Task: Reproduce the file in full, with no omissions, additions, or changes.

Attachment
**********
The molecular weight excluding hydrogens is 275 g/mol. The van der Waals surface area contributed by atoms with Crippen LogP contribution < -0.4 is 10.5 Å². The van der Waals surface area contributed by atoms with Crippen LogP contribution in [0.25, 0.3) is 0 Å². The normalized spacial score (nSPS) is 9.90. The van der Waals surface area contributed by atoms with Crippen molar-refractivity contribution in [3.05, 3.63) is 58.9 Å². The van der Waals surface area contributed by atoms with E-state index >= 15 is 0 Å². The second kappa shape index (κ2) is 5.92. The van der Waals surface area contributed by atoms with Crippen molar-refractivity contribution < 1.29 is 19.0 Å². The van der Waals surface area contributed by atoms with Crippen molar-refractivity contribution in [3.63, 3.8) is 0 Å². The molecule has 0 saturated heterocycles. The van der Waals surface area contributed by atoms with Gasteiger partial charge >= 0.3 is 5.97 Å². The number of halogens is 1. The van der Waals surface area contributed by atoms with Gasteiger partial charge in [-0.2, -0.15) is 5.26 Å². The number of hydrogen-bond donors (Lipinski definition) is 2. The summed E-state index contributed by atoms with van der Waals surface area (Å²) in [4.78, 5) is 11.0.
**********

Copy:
The molecular weight excluding hydrogens is 275 g/mol. The van der Waals surface area contributed by atoms with Crippen LogP contribution < -0.4 is 10.5 Å². The van der Waals surface area contributed by atoms with Crippen LogP contribution in [0.25, 0.3) is 0 Å². The normalized spacial score (nSPS) is 9.90. The van der Waals surface area contributed by atoms with Crippen molar-refractivity contribution in [3.05, 3.63) is 58.9 Å². The van der Waals surface area contributed by atoms with E-state index >= 15 is 0 Å². The second kappa shape index (κ2) is 5.92. The van der Waals surface area contributed by atoms with Crippen molar-refractivity contribution < 1.29 is 19.0 Å². The van der Waals surface area contributed by atoms with Crippen molar-refractivity contribution in [3.63, 3.8) is 0 Å². The molecule has 0 saturated heterocycles. The van der Waals surface area contributed by atoms with Gasteiger partial charge >= 0.3 is 5.97 Å². The number of halogens is 1. The van der Waals surface area contributed by atoms with Gasteiger partial charge in [-0.2, -0.15) is 5.26 Å². The number of hydrogen-bond donors (Lipinski definition) is 2. The summed E-state index contributed by atoms with van der Waals surface area (Å²) in [4.78, 5) is 11.0.